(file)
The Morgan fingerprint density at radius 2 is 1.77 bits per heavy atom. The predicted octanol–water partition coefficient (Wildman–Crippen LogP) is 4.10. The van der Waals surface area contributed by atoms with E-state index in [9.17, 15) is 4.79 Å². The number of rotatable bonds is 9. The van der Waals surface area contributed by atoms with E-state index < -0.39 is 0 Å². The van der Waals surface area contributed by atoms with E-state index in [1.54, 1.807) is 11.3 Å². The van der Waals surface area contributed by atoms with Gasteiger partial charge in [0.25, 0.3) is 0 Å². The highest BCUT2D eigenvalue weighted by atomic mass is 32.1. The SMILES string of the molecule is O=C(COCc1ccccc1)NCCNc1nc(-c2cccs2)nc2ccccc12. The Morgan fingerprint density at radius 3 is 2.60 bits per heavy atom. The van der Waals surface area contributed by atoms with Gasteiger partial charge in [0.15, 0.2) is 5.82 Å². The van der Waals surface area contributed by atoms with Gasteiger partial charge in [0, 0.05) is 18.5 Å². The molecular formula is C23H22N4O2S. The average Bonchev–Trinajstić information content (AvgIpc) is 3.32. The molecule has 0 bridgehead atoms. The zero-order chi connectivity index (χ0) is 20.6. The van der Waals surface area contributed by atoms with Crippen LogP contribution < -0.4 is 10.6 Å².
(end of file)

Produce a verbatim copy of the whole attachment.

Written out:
The Morgan fingerprint density at radius 2 is 1.77 bits per heavy atom. The predicted octanol–water partition coefficient (Wildman–Crippen LogP) is 4.10. The van der Waals surface area contributed by atoms with E-state index in [9.17, 15) is 4.79 Å². The number of rotatable bonds is 9. The van der Waals surface area contributed by atoms with E-state index < -0.39 is 0 Å². The van der Waals surface area contributed by atoms with E-state index in [1.54, 1.807) is 11.3 Å². The van der Waals surface area contributed by atoms with Gasteiger partial charge in [0.25, 0.3) is 0 Å². The highest BCUT2D eigenvalue weighted by atomic mass is 32.1. The SMILES string of the molecule is O=C(COCc1ccccc1)NCCNc1nc(-c2cccs2)nc2ccccc12. The Morgan fingerprint density at radius 3 is 2.60 bits per heavy atom. The van der Waals surface area contributed by atoms with Gasteiger partial charge in [0.15, 0.2) is 5.82 Å². The van der Waals surface area contributed by atoms with Gasteiger partial charge in [0, 0.05) is 18.5 Å². The molecular formula is C23H22N4O2S. The average Bonchev–Trinajstić information content (AvgIpc) is 3.32. The molecule has 0 bridgehead atoms. The zero-order chi connectivity index (χ0) is 20.6. The van der Waals surface area contributed by atoms with Crippen LogP contribution < -0.4 is 10.6 Å².